CHICAGO -- Executive recruiters, the headhunters who find top executives for employers, often play a role in keeping women and minorities out of top jobs.
Even if they only are following their clients' orders.
The recent study released by the Labor Department on the glass ceiling -- the discriminatory barrier that keeps qualified women and minorities from moving to executive levels -- points out that one of the reasons women plateau at lower management levels is that corporations do not instruct headhunters to include females among the candidate mix.
Another problem: the scarcity of female headhunters.
These factors make it difficult for women to climb the corporate ladder, but with the general awareness that white men will make up only 15 percent of new entrants to the labor force in this decade, the search picture is beginning to change.
"The number of women in executive search is increasing rather dramatically," said James H. Kennedy, editor and publisher of Executive Recruiter News based in Fitzwilliam, N.H.
His recent study of 5,880 key principals in more than 2,286 search firms shows that 1,324, or 22.5 percent, are women. In 1982, only 12.2 percent of leading headhunters were female. "And the number of women at the associate consultant level has probably risen even more sharply," Kennedy said.
At the same time, employers are beginning to accept qualified female candidates. "I'm optimistic that things are getting better," said Claudia Liebesny, president of Human Resource Research, a high-technology search firm in Concord, Mass. "Today, there's very little innuendo on the part of clients that they are not interested in seeing women candidates, and many of the corporate human resource people doing the hiring are women. There's been a dramatic change in electronic firms, for instance, where women are moving into director and vice presidential levels."
Liebesny, director of the Boston affiliate of the International Association of Personnel Women, started her search firm in 1985, when "it became clear to me as a product manager for an industrial firm that it would be difficult for them to choose a woman for a senior management role."
Though she says affirmative action laws are not being enforced, Liebesny, who has a master's degree in management from Massachusetts Institute of Technology, sees executive slots opening up for women because "the old boy network isn't the only methodology now being used to find candidates. More and more, search firms are using in-depth research to identify the candidate pool, and that has an inherently lower bias level."
Executive recruiters often are in a bind because "we really function as consultants to employers and can only advise and XTC suggest," said Janet Tweed, co-founder of Gilbert Tweed Associates in New York, a top international executive search firm. "In every Gilbert Tweed search where females surface as candidates, we bring them in on the slate. We fight hard for women. Unfortunately, when a woman is put up against four male counterparts, she often has a deficit in experience. Women are not pulled along so rapidly as men by corporations, so they come in as bridesmaids -- they don't get the job."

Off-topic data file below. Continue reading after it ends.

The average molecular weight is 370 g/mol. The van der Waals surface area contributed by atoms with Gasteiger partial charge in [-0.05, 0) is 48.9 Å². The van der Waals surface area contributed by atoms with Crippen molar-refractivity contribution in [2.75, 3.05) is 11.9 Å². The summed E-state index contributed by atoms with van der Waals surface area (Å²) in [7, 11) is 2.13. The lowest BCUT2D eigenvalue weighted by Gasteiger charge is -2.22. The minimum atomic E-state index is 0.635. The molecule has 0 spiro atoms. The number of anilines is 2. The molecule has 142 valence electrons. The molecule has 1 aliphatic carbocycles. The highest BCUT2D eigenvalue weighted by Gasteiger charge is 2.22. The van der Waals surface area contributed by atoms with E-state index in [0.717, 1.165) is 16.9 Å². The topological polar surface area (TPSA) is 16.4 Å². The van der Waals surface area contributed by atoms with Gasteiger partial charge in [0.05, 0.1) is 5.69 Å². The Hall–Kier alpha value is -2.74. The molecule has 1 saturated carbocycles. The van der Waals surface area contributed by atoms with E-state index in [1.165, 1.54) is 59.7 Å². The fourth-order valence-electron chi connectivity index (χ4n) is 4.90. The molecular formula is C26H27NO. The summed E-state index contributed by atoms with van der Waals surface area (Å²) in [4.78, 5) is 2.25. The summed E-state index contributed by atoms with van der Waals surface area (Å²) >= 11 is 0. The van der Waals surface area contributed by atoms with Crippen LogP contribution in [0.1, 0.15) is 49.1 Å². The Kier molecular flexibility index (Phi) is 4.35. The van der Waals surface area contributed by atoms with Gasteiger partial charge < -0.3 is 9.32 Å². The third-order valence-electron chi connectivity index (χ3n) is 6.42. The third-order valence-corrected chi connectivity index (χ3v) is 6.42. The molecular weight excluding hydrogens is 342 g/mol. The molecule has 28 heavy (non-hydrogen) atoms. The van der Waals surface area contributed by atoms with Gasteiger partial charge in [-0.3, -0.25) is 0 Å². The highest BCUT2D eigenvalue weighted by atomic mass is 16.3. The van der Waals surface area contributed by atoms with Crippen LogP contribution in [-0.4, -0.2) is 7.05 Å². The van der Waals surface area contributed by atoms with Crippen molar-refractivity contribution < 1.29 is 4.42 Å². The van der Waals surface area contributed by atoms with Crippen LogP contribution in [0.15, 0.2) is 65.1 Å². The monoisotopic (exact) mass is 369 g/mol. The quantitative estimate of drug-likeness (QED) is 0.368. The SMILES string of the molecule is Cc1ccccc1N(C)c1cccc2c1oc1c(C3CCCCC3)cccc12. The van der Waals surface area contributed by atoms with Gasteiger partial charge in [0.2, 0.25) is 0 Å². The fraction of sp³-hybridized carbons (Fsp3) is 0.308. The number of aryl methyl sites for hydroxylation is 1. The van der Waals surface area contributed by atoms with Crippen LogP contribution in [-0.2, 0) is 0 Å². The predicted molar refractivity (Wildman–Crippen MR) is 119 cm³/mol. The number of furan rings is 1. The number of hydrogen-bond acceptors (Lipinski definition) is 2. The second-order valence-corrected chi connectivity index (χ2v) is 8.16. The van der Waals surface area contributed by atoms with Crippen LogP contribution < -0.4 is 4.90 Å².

Tweed, whose staff of recruiters is half female, says opportunities for women "depend on the progressiveness and sophistication of the CEO in the company. I thought 15 years ago it was going to change faster, and it's a shame it hasn't. The problem today is men still buy men to run executives searches much more often than women."
Sensitizing clients to the need for women and minority executives is a responsibility of search consultants, according to Laura Phelps, partner in the international executive search firm of Ward Howell International Inc.
"More companies are aware that in order to be competitive in the future they need to start now to recruit females and minorities," said Phelps, a Chicago-based consultant who specializes in searches for tax departments and corporate legal staffs. "And they're doing it because it makes good business sense -- not because the government requires it."
Phelps says since 1989 she has "noticed increasing requests for searches targeting females and minorities." Earlier this year, her office began collecting information on breakthroughs in the glass ceiling and recently issued a report, "Selection, Identification and Recruitment of Minorities and Females," which describes Ward Howell's non-discriminatory search methods.
The report lists national associations, directories and publications with names of likely female candidates. It also lists corporations with "aggressive" recruitment programs for women. Among them: American Express, Campbell Soup, Gannett, Kellogg, 3M, Security Pacific and Xerox.
The search firm also cites top placements it has made for women, ranging from assistant to the chairman at Ogilvy & Mather Worldwide to president of the University of Texas at El Paso.
"We want to motivate companies to target females and minorities," said Phelps.